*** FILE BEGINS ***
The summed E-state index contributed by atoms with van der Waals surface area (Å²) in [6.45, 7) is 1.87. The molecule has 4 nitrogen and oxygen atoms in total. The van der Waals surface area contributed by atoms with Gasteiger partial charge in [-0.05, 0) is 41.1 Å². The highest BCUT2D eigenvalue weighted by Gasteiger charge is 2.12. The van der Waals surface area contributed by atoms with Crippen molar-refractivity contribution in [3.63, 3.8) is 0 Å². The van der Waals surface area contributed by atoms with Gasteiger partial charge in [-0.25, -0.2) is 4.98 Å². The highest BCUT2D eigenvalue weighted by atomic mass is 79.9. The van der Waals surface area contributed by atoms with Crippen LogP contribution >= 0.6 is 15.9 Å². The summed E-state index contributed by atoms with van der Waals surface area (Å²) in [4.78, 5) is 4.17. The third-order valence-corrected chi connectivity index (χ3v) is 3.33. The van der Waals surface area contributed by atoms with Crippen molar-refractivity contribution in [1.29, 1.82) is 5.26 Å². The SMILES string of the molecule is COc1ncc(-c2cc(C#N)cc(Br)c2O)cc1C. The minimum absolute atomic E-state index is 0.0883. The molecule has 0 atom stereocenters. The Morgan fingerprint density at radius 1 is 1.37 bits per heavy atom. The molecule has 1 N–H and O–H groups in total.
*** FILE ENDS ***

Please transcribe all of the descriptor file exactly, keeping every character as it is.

The summed E-state index contributed by atoms with van der Waals surface area (Å²) in [6.45, 7) is 1.87. The molecule has 4 nitrogen and oxygen atoms in total. The van der Waals surface area contributed by atoms with Gasteiger partial charge in [-0.05, 0) is 41.1 Å². The highest BCUT2D eigenvalue weighted by Gasteiger charge is 2.12. The van der Waals surface area contributed by atoms with Crippen molar-refractivity contribution in [3.63, 3.8) is 0 Å². The van der Waals surface area contributed by atoms with Gasteiger partial charge in [-0.25, -0.2) is 4.98 Å². The highest BCUT2D eigenvalue weighted by atomic mass is 79.9. The van der Waals surface area contributed by atoms with Crippen LogP contribution >= 0.6 is 15.9 Å². The summed E-state index contributed by atoms with van der Waals surface area (Å²) in [4.78, 5) is 4.17. The third-order valence-corrected chi connectivity index (χ3v) is 3.33. The van der Waals surface area contributed by atoms with Crippen molar-refractivity contribution in [1.29, 1.82) is 5.26 Å². The SMILES string of the molecule is COc1ncc(-c2cc(C#N)cc(Br)c2O)cc1C. The minimum absolute atomic E-state index is 0.0883. The molecule has 0 atom stereocenters. The Morgan fingerprint density at radius 1 is 1.37 bits per heavy atom. The molecule has 1 N–H and O–H groups in total.